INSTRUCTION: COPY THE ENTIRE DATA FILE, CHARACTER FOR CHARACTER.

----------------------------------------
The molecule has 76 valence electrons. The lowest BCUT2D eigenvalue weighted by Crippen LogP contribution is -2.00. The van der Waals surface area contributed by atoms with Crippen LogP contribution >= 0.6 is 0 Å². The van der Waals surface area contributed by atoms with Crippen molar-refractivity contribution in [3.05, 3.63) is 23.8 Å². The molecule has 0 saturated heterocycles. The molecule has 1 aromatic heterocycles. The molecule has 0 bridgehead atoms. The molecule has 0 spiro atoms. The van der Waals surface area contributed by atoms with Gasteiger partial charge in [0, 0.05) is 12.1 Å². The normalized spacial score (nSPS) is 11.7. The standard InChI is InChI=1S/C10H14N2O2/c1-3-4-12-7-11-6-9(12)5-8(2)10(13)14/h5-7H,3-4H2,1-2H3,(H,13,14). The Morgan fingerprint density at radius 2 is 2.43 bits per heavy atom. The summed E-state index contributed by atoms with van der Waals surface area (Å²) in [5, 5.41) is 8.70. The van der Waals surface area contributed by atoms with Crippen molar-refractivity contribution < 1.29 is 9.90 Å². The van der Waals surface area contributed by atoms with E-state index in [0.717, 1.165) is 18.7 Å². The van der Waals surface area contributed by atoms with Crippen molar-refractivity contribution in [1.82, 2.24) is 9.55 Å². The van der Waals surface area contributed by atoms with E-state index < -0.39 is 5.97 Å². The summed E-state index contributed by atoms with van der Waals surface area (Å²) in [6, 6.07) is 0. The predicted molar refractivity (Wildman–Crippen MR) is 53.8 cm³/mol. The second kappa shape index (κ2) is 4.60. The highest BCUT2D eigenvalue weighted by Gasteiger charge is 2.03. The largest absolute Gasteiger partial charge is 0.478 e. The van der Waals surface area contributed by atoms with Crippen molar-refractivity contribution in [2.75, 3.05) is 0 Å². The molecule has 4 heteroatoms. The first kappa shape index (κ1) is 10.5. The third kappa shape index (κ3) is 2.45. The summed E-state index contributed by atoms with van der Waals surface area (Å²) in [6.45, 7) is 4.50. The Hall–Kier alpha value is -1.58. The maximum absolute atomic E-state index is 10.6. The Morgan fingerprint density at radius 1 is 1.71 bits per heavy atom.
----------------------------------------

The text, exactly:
The molecule has 76 valence electrons. The lowest BCUT2D eigenvalue weighted by Crippen LogP contribution is -2.00. The van der Waals surface area contributed by atoms with Crippen LogP contribution >= 0.6 is 0 Å². The van der Waals surface area contributed by atoms with Crippen molar-refractivity contribution in [3.05, 3.63) is 23.8 Å². The molecule has 0 saturated heterocycles. The molecule has 1 aromatic heterocycles. The molecule has 0 bridgehead atoms. The molecule has 0 spiro atoms. The van der Waals surface area contributed by atoms with Gasteiger partial charge in [0, 0.05) is 12.1 Å². The normalized spacial score (nSPS) is 11.7. The standard InChI is InChI=1S/C10H14N2O2/c1-3-4-12-7-11-6-9(12)5-8(2)10(13)14/h5-7H,3-4H2,1-2H3,(H,13,14). The Morgan fingerprint density at radius 2 is 2.43 bits per heavy atom. The summed E-state index contributed by atoms with van der Waals surface area (Å²) in [5, 5.41) is 8.70. The van der Waals surface area contributed by atoms with Crippen molar-refractivity contribution < 1.29 is 9.90 Å². The van der Waals surface area contributed by atoms with E-state index in [0.717, 1.165) is 18.7 Å². The van der Waals surface area contributed by atoms with Crippen molar-refractivity contribution in [1.82, 2.24) is 9.55 Å². The van der Waals surface area contributed by atoms with E-state index < -0.39 is 5.97 Å². The summed E-state index contributed by atoms with van der Waals surface area (Å²) in [6, 6.07) is 0. The predicted molar refractivity (Wildman–Crippen MR) is 53.8 cm³/mol. The second kappa shape index (κ2) is 4.60. The highest BCUT2D eigenvalue weighted by Gasteiger charge is 2.03. The largest absolute Gasteiger partial charge is 0.478 e. The van der Waals surface area contributed by atoms with Crippen molar-refractivity contribution in [2.75, 3.05) is 0 Å². The molecule has 4 heteroatoms. The first kappa shape index (κ1) is 10.5. The third kappa shape index (κ3) is 2.45. The summed E-state index contributed by atoms with van der Waals surface area (Å²) in [6.45, 7) is 4.50. The Hall–Kier alpha value is -1.58. The maximum absolute atomic E-state index is 10.6. The Morgan fingerprint density at radius 1 is 1.71 bits per heavy atom.